That’s not really the argument. On Friedrich’s claim that he created the character then sold it to Marvel (which is necessary for there to be a reversal of rights situation), the involvement of Thomas (as defacto editor) instructing specific changes (including the use of a trademark already owned by Marvel) and assigning Ploog to design and draw the character, makes it a work-for-hire situation. So he has no legal claim to get a reversal of rights.

Add to this that Friedrich had done another Motorcycle hero for Skywald a few years earlier called Hellrider. According to the version of events given by Thomas and Ploog (and partly Friedrich) what Friedrich brought with him into the discussion of Ghost Rider was essentially very similar to Hellrider, which was copyright to Skywald and unusable to Marvel as a concept. Thomas introduced significant elements from his own Stunt Rider character and the original Western Ghost Rider character and Ploog added the designs, possibly the flaming skull.

All of this just bolsters the case that this was a WFH character. The editorial and financial framework was there and the character without the editorial contribution cannot be Ghost Rider but has to be something else.

The “back of the check” contract, although it may come across as underhanded, can only be seen as “duress” if it’s the first time you sign it. If you’ve done work, expected to be paid and then got a contract forced on you after the work is done and before you get what you’re entitled to. Friedrich had worked for Marvel for some time, reading and signing that contract several times over, before working on Ghost Rider.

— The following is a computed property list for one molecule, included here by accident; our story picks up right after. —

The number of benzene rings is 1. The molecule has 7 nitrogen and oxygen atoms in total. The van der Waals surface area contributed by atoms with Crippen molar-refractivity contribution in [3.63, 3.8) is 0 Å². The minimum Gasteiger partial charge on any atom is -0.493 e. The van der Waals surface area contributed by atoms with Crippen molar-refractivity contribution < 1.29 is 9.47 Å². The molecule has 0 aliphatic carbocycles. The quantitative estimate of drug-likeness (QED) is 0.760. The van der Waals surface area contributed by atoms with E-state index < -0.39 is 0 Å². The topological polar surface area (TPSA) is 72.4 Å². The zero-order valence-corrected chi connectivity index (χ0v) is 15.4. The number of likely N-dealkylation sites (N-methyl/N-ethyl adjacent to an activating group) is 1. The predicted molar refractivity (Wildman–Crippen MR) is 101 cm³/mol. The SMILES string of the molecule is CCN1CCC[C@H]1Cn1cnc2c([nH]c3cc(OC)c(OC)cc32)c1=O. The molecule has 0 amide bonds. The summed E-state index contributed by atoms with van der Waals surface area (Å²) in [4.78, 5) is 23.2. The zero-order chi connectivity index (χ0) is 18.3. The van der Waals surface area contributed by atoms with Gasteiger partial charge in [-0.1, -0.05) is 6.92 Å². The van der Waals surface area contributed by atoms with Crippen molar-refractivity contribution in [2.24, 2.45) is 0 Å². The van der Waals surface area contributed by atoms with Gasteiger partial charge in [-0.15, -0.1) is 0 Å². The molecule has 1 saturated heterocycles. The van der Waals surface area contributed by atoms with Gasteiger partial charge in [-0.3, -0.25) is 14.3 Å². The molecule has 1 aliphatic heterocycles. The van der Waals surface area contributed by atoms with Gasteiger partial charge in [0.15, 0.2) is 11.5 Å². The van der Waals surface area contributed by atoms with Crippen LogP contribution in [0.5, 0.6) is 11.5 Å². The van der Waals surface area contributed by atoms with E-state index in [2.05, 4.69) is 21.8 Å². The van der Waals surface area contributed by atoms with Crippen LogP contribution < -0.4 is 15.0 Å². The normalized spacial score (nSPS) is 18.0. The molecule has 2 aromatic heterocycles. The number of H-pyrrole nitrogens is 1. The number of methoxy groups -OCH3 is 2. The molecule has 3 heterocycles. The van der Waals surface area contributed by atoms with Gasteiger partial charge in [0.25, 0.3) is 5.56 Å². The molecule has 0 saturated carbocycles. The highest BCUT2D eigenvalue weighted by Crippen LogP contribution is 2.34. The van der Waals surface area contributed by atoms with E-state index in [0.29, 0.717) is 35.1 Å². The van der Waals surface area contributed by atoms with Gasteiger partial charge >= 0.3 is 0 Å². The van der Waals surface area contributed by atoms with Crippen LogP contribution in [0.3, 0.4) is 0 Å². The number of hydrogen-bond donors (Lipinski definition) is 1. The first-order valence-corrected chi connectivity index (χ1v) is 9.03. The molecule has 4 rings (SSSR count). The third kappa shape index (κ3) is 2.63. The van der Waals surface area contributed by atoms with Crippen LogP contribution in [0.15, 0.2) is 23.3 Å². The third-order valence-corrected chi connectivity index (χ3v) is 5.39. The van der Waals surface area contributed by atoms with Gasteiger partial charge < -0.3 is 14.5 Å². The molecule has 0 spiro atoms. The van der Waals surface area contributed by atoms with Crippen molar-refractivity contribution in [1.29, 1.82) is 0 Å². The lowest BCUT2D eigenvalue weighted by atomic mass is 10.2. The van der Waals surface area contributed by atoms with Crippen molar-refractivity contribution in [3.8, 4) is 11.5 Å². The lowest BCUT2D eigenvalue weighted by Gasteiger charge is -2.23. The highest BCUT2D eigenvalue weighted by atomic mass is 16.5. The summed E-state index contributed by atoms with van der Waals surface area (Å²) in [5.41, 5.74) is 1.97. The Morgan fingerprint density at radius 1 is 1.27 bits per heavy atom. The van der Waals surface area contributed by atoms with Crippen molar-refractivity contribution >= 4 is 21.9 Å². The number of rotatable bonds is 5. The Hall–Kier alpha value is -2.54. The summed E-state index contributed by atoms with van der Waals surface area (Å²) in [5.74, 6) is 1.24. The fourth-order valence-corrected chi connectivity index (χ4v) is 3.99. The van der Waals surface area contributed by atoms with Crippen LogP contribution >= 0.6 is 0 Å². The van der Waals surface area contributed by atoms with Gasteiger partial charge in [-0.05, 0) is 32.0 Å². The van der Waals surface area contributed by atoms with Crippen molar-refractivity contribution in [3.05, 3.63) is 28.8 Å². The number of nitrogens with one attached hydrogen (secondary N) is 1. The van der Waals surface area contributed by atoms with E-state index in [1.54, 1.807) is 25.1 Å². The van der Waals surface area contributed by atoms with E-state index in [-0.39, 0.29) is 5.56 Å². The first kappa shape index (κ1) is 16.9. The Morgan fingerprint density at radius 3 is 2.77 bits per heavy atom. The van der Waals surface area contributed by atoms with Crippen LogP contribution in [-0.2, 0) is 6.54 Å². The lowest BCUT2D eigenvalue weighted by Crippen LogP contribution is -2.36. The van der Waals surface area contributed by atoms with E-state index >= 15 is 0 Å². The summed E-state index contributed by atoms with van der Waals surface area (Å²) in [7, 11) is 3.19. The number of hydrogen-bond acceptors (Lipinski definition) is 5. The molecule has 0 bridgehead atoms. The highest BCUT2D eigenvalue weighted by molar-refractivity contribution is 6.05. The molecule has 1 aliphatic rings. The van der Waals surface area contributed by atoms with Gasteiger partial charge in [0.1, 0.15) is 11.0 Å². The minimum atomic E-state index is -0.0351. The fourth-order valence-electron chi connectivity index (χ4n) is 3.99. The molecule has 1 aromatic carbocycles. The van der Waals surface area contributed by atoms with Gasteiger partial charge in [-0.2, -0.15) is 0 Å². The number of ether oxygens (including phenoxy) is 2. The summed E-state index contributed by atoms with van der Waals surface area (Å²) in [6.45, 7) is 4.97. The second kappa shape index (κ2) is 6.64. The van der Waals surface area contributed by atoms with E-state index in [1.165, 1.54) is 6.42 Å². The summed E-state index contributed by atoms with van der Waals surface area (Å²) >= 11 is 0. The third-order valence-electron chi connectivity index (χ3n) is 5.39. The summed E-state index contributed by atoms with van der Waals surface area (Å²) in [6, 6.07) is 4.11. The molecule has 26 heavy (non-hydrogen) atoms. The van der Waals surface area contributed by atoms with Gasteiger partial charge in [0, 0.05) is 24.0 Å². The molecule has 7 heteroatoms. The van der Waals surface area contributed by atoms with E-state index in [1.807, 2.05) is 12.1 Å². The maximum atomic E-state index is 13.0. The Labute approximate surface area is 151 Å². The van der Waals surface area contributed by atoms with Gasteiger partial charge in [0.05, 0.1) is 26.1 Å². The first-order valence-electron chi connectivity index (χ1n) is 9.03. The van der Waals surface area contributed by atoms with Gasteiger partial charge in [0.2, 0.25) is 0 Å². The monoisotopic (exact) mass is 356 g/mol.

It is when we come to the follow-up assertion that even IF the character was created WFH, Friedrich was somehow MORALLY entitled to a share, that the argument then becomes “what about the others involved in creating and shaping the characters/property/mythology used in the comics series/films?” If we’re talking about a “moral” claim to money based on actual work, not legal niceties, then Friedrich clearly wouldn’t be the only claimant.

So it’s not “Thomas didn’t get anything, so Friedrich shouldn’t either”. It’s neither that simple nor that petty nor that devoid of sound legal argument.

The sad fact is that Ghost Rider as a character is so clearly NOT something that Friedrich could possibly lay any legal claim to that his lawyer ought to be disbarred for malpractice if he said there was a case. This is why it would ridiculous for Marvel to settle. Because his claim is so absurd (legally) that there are dozens of creators whose cases have no legal validity, yet that are closer to legal validity than this, who might be encouraged to sue if this case settles and he makes money from it.